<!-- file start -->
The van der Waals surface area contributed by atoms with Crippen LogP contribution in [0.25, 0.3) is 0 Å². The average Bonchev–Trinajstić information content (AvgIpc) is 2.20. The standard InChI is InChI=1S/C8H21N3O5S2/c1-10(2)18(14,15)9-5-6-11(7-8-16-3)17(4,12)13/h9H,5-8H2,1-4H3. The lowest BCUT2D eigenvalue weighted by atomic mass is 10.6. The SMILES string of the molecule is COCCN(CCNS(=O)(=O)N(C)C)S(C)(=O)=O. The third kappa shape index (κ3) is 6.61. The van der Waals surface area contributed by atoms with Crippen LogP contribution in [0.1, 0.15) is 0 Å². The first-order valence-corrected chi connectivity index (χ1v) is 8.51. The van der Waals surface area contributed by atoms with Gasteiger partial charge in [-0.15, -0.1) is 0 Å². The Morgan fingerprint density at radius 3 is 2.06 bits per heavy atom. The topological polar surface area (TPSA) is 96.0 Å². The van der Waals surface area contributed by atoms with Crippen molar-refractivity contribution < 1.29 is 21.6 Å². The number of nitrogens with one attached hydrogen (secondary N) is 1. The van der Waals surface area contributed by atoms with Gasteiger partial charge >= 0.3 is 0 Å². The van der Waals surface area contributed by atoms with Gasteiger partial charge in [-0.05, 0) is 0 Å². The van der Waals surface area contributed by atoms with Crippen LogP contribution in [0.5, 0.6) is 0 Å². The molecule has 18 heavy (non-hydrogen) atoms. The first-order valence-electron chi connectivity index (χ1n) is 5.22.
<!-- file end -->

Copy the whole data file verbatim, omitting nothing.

The van der Waals surface area contributed by atoms with Crippen LogP contribution in [0.25, 0.3) is 0 Å². The average Bonchev–Trinajstić information content (AvgIpc) is 2.20. The standard InChI is InChI=1S/C8H21N3O5S2/c1-10(2)18(14,15)9-5-6-11(7-8-16-3)17(4,12)13/h9H,5-8H2,1-4H3. The lowest BCUT2D eigenvalue weighted by atomic mass is 10.6. The SMILES string of the molecule is COCCN(CCNS(=O)(=O)N(C)C)S(C)(=O)=O. The third kappa shape index (κ3) is 6.61. The van der Waals surface area contributed by atoms with Crippen LogP contribution in [0.1, 0.15) is 0 Å². The first-order valence-corrected chi connectivity index (χ1v) is 8.51. The van der Waals surface area contributed by atoms with Gasteiger partial charge in [-0.15, -0.1) is 0 Å². The Morgan fingerprint density at radius 3 is 2.06 bits per heavy atom. The topological polar surface area (TPSA) is 96.0 Å². The van der Waals surface area contributed by atoms with Crippen molar-refractivity contribution < 1.29 is 21.6 Å². The number of nitrogens with one attached hydrogen (secondary N) is 1. The van der Waals surface area contributed by atoms with Gasteiger partial charge >= 0.3 is 0 Å². The van der Waals surface area contributed by atoms with Gasteiger partial charge in [-0.05, 0) is 0 Å². The van der Waals surface area contributed by atoms with Crippen LogP contribution in [0.5, 0.6) is 0 Å². The molecule has 18 heavy (non-hydrogen) atoms. The first-order valence-electron chi connectivity index (χ1n) is 5.22.